Kolkata: Celebrated contemporary painter, social and political activist Shuvaprasanna has donned all mantles with ease. He has rubbed shoulders with the likes of Gunter Grass and MF Husain but refuses to call himself successful.
"I can`t use the word successful for me. You can say I`m a bit successful because people love my work, I`ve a roof over my head and I get my daily bread. But as a painter I am still to be successful," the much-feted artist told IANS in an interview.
"The day I feel I am satisfied and successful I`ll stop painting," said Shuvaprasanna whose new series of 20 paintings of Radha and Krishna christened `Evocative Expressions` carries forward his fascination with the legend of Krishna and his allure for the godly couple.
The 65-year-old bearded painter, awarded by the Birla Academy of Art and Culture, Kolkata, the Lalit Kala Akademi, Kolkata, as well as the All India Fine Arts and Craft Society, New Delhi, has been motivated by the ecstasies and agonies of people. He is also head of a railway panel.
Inclined towards art since childhood, he weathered many a storm to become a painter.
"For my doctor father, medical science was a mission. And as his abiding son I was supposed to inherit his vocation. Since childhood, I would spend hours in my father`s clinic, drawing portraits of patients," Shuvaprasanna said.
"People would appreciate my work and pamper me. I decided I`ll pursue painting. My father did not talk to me for years when I told him," he added.
Nobel laureate, author and artist Gunter Grass had a profound influence on Shuvaprasana.
"My best friend Gunter always told me that as a writer, poet, sculptor or painter, we can`t be ignorant. We have to be aware of our society and work for it. I draw but not just because I can adorn someone`s drawing room. There is a message in my work," he added.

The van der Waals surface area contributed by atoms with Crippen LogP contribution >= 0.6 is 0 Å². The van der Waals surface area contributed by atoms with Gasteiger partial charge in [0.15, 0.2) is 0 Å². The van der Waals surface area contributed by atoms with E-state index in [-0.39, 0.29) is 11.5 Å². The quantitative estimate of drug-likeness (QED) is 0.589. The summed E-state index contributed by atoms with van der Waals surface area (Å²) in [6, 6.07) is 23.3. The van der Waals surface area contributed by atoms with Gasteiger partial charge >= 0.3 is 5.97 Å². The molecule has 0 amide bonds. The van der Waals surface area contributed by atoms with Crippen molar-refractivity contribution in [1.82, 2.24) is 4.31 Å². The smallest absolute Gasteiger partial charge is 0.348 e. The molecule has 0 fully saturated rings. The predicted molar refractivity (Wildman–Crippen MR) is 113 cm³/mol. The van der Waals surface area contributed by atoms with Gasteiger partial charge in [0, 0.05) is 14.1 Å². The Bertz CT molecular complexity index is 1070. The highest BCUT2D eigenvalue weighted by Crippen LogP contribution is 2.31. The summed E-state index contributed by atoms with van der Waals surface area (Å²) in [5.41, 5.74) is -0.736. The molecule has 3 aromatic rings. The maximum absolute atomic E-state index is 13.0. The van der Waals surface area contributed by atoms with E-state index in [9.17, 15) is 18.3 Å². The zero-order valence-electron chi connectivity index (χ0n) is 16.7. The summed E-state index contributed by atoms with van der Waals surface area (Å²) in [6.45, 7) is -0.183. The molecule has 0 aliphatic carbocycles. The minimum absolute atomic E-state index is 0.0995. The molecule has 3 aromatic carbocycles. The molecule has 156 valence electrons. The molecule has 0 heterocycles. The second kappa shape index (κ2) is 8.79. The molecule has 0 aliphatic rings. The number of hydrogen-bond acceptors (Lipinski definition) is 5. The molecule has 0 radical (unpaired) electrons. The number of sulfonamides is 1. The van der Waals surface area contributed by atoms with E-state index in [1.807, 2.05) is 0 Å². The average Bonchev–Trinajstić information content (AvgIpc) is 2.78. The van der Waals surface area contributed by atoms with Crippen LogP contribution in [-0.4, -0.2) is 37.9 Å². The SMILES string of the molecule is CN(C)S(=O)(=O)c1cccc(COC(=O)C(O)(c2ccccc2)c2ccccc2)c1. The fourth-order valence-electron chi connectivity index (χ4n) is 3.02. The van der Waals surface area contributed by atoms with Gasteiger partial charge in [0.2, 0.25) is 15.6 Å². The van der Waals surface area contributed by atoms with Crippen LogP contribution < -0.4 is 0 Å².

Shuvaprasana has to his credit a body of paintings, graphics, drawings and pastels, each novel and elegant, including 20-odd thematically and stylistically varied series.
Eager on experimenting, reflected in his canvasses are the diverse facets of existence - including endurance, elegance, reverence, love making, life and panorama - all equally appealing and thought-provoking.
Crows are an integral part of many of his creations. "Living in this city you can`t ignore crows. They are more like humans, very naughty, very wise, very nasty, crooked and at times very innocent."
"Poet laureate Ted Hughes has written a sequence of poems on the bird. I was very charmed by Ted`s poems and thought of inviting him to Kolkata for a programme where his poems would be recited and my paintings exhibited," he said.
Twice Shuvaprasanna wrote to him and on both occasions the poet replied praising his work and accepting his invitation. But he did not give a date.
"Suddenly I came across a newspaper obituary. It was of Hughes! The man was suffering from cancer; he was on death bed. How could he have given me a date?"
He credits M.F. Husain for making art commercially viable.
"Husain was very upset as he was severely criticised for portraying (former prime minister) Indira Gandhi as goddess Durga. That time people hated her as she had proclaimed Emergency (1975-77)," the painter said.
"He explained why he had made that painting. He accepted that the timing was wrong but he thought Indira was a strong woman much like Durga. He was sad because people failed to appreciate his work."
Shuvaprasanna was one of the leading intellectuals who campaigned for a change of regime in previously Left Front-ruled West Bengal alongside Trinamool Congress chief Mamata Banerjee, who is now chief minister.
"I joined her because she is pro-people. She has been and continues to be a remarkable leader."
Shuvaprasanna added one more feather to his cap when as head of the Railways Passenger Amenities Committee, he was instrumental behind the launch of the monthly magazine Rail Bandhu in May.